3.) Power wash: Power wash the rocks and remove any algae, muck and other debris build up. For stubborn debris that just won’t wash away, use Pond Logic® Oxy-Lift Defense® to take care the problem. Simply sprinkle over stubborn debris, wait 10 minutes and rinse away. We recommend rinsing and pumping out dirty water a few times to ensure a good cleaning.

4.) Make adjustments: At this point in the cleaning process with no water in the pond, it’s best to check for any rocks or plants that might need to be adjusted as some of the scenery may have been displaced during the power wash.

5.) Check the lights: This is great time to check any pond lights to ensure they are in working condition. Now is also a good time to add new pond lights if desired.

6.) Reconnect plumbing and filters: Reinstall any pumps, UV clarifiers, filters or spitters once the rest of the pond is clean, and get ready to refill and reintroduce your fish to your pond.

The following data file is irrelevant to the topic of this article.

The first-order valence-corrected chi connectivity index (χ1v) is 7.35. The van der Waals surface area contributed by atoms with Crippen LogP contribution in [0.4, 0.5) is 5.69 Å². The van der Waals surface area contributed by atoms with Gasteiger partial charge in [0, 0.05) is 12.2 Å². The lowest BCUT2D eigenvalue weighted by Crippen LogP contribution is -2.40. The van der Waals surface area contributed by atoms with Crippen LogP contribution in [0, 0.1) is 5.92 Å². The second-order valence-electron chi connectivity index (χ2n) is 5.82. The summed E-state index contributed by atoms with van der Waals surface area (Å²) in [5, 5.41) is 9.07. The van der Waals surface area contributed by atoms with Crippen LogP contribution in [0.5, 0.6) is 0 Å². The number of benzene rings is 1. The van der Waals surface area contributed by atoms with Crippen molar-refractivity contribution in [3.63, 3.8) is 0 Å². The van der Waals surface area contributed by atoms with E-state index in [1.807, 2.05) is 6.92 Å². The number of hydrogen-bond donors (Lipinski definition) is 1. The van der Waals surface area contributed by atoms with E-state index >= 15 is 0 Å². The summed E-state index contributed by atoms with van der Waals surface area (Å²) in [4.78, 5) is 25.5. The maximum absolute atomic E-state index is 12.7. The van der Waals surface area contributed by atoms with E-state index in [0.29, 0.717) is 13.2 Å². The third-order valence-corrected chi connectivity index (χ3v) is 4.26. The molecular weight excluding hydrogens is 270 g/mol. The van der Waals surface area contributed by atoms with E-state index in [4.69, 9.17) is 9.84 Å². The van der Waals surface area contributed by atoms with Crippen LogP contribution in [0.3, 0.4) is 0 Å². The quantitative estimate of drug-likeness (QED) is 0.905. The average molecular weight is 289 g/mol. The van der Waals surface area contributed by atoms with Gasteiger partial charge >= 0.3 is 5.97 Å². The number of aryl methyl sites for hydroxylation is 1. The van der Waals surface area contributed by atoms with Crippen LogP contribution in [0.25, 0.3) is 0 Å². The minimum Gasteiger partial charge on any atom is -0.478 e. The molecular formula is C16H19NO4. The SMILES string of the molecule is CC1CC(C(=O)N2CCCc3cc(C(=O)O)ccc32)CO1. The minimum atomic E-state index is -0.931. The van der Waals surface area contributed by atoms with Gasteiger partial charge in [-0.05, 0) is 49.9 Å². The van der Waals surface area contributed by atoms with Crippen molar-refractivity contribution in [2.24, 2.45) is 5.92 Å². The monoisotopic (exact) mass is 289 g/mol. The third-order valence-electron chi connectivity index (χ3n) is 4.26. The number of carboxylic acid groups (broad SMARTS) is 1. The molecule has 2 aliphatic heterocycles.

7.) Refill and re-acclimate: After you refill your pond, add Pond Logic® Water Conditioner to remove any chlorine and to detoxify heavy metals from the new water. Re-acclimate your fish to the new pond water by slowly adding some to their holding tank. We recommend using Pond Logic® Stress Reducer Plus to your pond as well to help reduce any stress caused by transporting them.

Once done, congratulate yourself – you’re finished, it’s time to get back to enjoying your pond.

Pond Logic Clarity Defense

I don’t have a pond, just a disappearing fountain is there something I can use for maintenance other then products designed for big ponds? | Decorative Ponds & Water Gardens Q&A

I don’t have a pond, just a disappearing fountain is there something I can use for maintenance other then products designed for big ponds?

I don’t have a pond, just a disappearing fountain is there something I can use for maintenance other then products designed for big ponds?

Monica – Chicago, Il

In the world of water features, disappearing fountains are in a category of their own. Because they don’t involve fish and plants – and typically don’t have filter systems – many people assume they’re maintenance free. But like all backyard water features, disappearing fountains do get dirty, and often gather debris that aren’t eliminated through simple recirculation.

As a result, disappearing fountains are susceptible to water discoloration caused by debris buildup. Fortunately, Pond Logic® FeatureFix™ Water Feature Cleaner is formulated specifically to safely eliminate accumulated debris and clear unsightly discoloration – often in as little as 48 hours.